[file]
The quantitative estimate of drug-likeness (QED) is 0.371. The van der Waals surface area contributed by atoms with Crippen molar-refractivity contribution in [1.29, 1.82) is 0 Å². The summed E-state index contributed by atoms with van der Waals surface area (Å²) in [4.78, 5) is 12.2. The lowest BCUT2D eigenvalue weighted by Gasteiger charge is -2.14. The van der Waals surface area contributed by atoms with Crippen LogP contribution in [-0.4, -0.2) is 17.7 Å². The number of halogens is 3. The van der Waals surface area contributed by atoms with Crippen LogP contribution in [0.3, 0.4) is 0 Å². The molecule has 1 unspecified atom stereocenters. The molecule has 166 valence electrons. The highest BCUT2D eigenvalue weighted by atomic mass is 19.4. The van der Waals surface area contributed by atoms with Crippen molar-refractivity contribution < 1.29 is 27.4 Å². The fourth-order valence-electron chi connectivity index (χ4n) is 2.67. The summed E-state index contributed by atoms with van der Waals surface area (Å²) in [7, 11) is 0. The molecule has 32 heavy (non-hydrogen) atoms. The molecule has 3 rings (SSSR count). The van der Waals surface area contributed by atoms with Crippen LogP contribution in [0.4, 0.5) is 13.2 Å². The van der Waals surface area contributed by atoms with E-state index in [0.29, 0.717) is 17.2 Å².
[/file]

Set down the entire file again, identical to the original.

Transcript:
The quantitative estimate of drug-likeness (QED) is 0.371. The van der Waals surface area contributed by atoms with Crippen molar-refractivity contribution in [1.29, 1.82) is 0 Å². The summed E-state index contributed by atoms with van der Waals surface area (Å²) in [4.78, 5) is 12.2. The lowest BCUT2D eigenvalue weighted by Gasteiger charge is -2.14. The van der Waals surface area contributed by atoms with Crippen LogP contribution in [-0.4, -0.2) is 17.7 Å². The number of halogens is 3. The van der Waals surface area contributed by atoms with Crippen LogP contribution in [0.3, 0.4) is 0 Å². The molecule has 1 unspecified atom stereocenters. The molecule has 166 valence electrons. The highest BCUT2D eigenvalue weighted by atomic mass is 19.4. The van der Waals surface area contributed by atoms with Crippen molar-refractivity contribution < 1.29 is 27.4 Å². The fourth-order valence-electron chi connectivity index (χ4n) is 2.67. The summed E-state index contributed by atoms with van der Waals surface area (Å²) in [7, 11) is 0. The molecule has 32 heavy (non-hydrogen) atoms. The molecule has 3 rings (SSSR count). The van der Waals surface area contributed by atoms with Crippen LogP contribution in [0.4, 0.5) is 13.2 Å². The van der Waals surface area contributed by atoms with E-state index in [0.29, 0.717) is 17.2 Å².